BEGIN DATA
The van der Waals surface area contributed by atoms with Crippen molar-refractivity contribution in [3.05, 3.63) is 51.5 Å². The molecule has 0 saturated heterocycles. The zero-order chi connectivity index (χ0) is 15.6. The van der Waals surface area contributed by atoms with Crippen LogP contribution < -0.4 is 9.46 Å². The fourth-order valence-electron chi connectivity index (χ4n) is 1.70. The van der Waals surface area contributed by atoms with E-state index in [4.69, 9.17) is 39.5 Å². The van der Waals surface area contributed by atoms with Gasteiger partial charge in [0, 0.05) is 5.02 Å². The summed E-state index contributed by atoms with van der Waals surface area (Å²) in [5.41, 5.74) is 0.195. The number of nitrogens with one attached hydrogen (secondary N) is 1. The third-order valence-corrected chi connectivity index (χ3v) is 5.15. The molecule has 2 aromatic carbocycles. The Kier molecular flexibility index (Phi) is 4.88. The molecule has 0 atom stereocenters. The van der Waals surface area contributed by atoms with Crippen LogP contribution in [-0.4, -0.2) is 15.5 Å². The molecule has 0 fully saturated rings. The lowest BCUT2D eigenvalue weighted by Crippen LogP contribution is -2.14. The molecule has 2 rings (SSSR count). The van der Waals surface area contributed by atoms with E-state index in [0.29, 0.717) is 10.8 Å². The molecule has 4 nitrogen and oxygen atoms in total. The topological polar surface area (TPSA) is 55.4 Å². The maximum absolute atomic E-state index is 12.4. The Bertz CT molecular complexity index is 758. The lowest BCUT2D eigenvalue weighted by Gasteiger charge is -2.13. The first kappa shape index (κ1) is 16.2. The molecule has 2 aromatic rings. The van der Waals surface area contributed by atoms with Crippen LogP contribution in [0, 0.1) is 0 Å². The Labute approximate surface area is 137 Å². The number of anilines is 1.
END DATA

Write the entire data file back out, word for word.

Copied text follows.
The van der Waals surface area contributed by atoms with Crippen molar-refractivity contribution in [3.05, 3.63) is 51.5 Å². The molecule has 0 saturated heterocycles. The zero-order chi connectivity index (χ0) is 15.6. The van der Waals surface area contributed by atoms with Crippen LogP contribution < -0.4 is 9.46 Å². The fourth-order valence-electron chi connectivity index (χ4n) is 1.70. The van der Waals surface area contributed by atoms with E-state index in [4.69, 9.17) is 39.5 Å². The van der Waals surface area contributed by atoms with Gasteiger partial charge in [0, 0.05) is 5.02 Å². The summed E-state index contributed by atoms with van der Waals surface area (Å²) in [5.41, 5.74) is 0.195. The number of nitrogens with one attached hydrogen (secondary N) is 1. The third-order valence-corrected chi connectivity index (χ3v) is 5.15. The molecule has 2 aromatic carbocycles. The Kier molecular flexibility index (Phi) is 4.88. The molecule has 0 atom stereocenters. The van der Waals surface area contributed by atoms with Crippen LogP contribution in [-0.4, -0.2) is 15.5 Å². The molecule has 0 fully saturated rings. The lowest BCUT2D eigenvalue weighted by Crippen LogP contribution is -2.14. The molecule has 2 rings (SSSR count). The van der Waals surface area contributed by atoms with E-state index in [0.29, 0.717) is 10.8 Å². The molecule has 4 nitrogen and oxygen atoms in total. The topological polar surface area (TPSA) is 55.4 Å². The maximum absolute atomic E-state index is 12.4. The Bertz CT molecular complexity index is 758. The lowest BCUT2D eigenvalue weighted by Gasteiger charge is -2.13. The first kappa shape index (κ1) is 16.2. The molecule has 2 aromatic rings. The van der Waals surface area contributed by atoms with Crippen LogP contribution in [0, 0.1) is 0 Å². The Labute approximate surface area is 137 Å². The number of anilines is 1.